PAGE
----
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Review: ‘P-Valley’ Returns with an Engaging Second Season 

Review: ‘P-Valley’ Returns with an Engaging Second Season 

With a 100% Rotten Tomatoes rating and widespread critical acclaim, P-Valley season one was a cultural phenomenon when it premiered in July of 2020. P-Valley season two takes crazy, sexy, and cool to the next level. Creator/showrunner Katori Hall is a combination of Maya Angelou, James Baldwin, and Lil Kim for the 21st century. The first five episodes of P-Valley season two are a rollercoaster ride of unexpected drama, seriously sexy representations of Black on Black love, and raucous joy that should not be missed.

We last saw our friends on the final night at The Pynk. We had just been blindsided by the events of Murda night. These included Mercedes’(Brandee Evans) devastating breakup with her mother Patrice (Harriett D. Foy) and Hailey/Autumn’s (Elarica Johnson) swooping into the auction and bidding all of Montavius’ (Cranston Johnson) cash to buy the nightclub, saving it from being bought by the casino developers and making Uncle Clifford (Nicco Annan) and Hailey partners.

Season two takes place five months after Murda night and nimbly incorporates the impact that Covid-19 and the pandemic have on Chucalissa, Mississippi into the storyline showcasing the creative resilience of Uncle Clifford and the ladies of The Pynk as they redefine the meaning of essential workers. 

P-Valley is based on Katori Hall’s Play Pussy Valley which is about four women who work in a Mississippi strip club and premiered in Minneapolis in 2015. After the series was greenlit by STARZ it took a little over two years for P-Valley to arrive on screen. The love and care Hall and the entire writing team take in crafting these characters into fully developed and nuanced people is impressive.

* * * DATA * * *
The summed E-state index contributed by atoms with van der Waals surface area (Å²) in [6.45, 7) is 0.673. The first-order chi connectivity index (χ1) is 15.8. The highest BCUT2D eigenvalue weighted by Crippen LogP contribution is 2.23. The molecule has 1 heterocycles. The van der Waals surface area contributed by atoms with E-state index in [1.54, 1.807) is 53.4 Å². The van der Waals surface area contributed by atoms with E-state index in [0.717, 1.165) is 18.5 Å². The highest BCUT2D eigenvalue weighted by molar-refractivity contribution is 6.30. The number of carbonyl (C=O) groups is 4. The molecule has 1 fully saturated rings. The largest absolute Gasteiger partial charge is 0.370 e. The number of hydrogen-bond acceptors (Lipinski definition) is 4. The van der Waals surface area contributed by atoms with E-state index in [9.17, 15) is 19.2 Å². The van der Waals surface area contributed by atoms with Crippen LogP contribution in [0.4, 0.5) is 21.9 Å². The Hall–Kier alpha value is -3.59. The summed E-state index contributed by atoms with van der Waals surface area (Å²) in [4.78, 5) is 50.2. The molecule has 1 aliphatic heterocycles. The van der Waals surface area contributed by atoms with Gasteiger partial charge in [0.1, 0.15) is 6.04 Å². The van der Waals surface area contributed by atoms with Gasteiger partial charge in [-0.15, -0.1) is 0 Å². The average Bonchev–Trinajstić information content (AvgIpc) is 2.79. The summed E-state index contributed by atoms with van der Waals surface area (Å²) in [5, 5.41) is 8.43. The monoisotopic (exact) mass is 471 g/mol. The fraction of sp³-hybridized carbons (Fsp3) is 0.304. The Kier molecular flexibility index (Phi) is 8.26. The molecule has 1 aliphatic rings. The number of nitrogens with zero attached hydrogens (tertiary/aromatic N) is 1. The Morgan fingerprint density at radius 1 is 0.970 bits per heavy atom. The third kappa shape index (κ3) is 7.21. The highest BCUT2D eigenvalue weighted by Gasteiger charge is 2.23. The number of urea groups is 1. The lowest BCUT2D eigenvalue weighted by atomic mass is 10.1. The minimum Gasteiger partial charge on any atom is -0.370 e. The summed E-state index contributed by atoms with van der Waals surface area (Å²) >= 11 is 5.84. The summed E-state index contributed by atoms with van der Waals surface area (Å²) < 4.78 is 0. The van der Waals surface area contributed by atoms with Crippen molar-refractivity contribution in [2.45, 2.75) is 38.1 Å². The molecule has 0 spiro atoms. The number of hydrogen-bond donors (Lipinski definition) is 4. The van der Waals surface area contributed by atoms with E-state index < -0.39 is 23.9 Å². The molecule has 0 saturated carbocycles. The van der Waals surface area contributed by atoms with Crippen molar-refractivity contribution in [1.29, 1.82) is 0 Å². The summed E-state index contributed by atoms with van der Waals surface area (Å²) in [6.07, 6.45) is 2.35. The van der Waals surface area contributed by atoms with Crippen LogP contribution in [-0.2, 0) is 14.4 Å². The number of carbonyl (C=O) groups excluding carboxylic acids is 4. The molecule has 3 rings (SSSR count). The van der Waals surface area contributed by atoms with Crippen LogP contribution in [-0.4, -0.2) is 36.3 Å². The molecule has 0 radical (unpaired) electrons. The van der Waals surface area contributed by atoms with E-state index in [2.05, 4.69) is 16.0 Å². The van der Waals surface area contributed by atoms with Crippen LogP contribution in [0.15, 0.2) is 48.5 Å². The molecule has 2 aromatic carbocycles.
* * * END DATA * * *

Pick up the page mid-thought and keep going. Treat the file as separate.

When I was in my twenties working doing theater for young audiences, I had a roommate who was a single mom who was also in her early twenties and worked as a pole dancer in a strip club. She was an incredible human being. So kind and a focused mother who cared so much for her baby girl. In addition to being an incredible dancer, she was a talented visual artist and loved to draw wolves with sky blue eyes howling at the moon. 

She was the best roommate I ever had and she did work she loved that she did well and was paid well. She was not only able to take care of her daughter, but she also paid for her college education by dancing. She also had mixed feelings about life and knew her time as a dancer was limited. I remember she would run the washer machine after cleaning the costumes she wore at the club before washing her baby’s clothes. She didn’t want the energy from the club to be on her baby’s clothes. 

Before P-Valley, most of the films I’ve seen involved women who work in strip clubs as caricatures that didn’t even come close to the complexity of the young women who do this work to make a living to care for their families. One of the reasons I love P-Valley, particularly season two, is how the show portrays the dancers as human beings, and not as stereotypes. All of the episodes in season one were directed by women and it shows.

The challenges of single motherhood are one of the strong themes in P-Valley season one. Mercedes’s relationship with her judgmental religious mother Patrice, and her daughter Terrika (Azaria Carter), Keyshawn AKA Miss Mississippi’s (Shannon Thornton) challenges as a young mother of a baby and a toddler struggling living with her abusive partner Derrick, and of course Hailey’s processing the trauma of losing her daughter Autumn in a flood while fleeing from her abusive partner Montavius.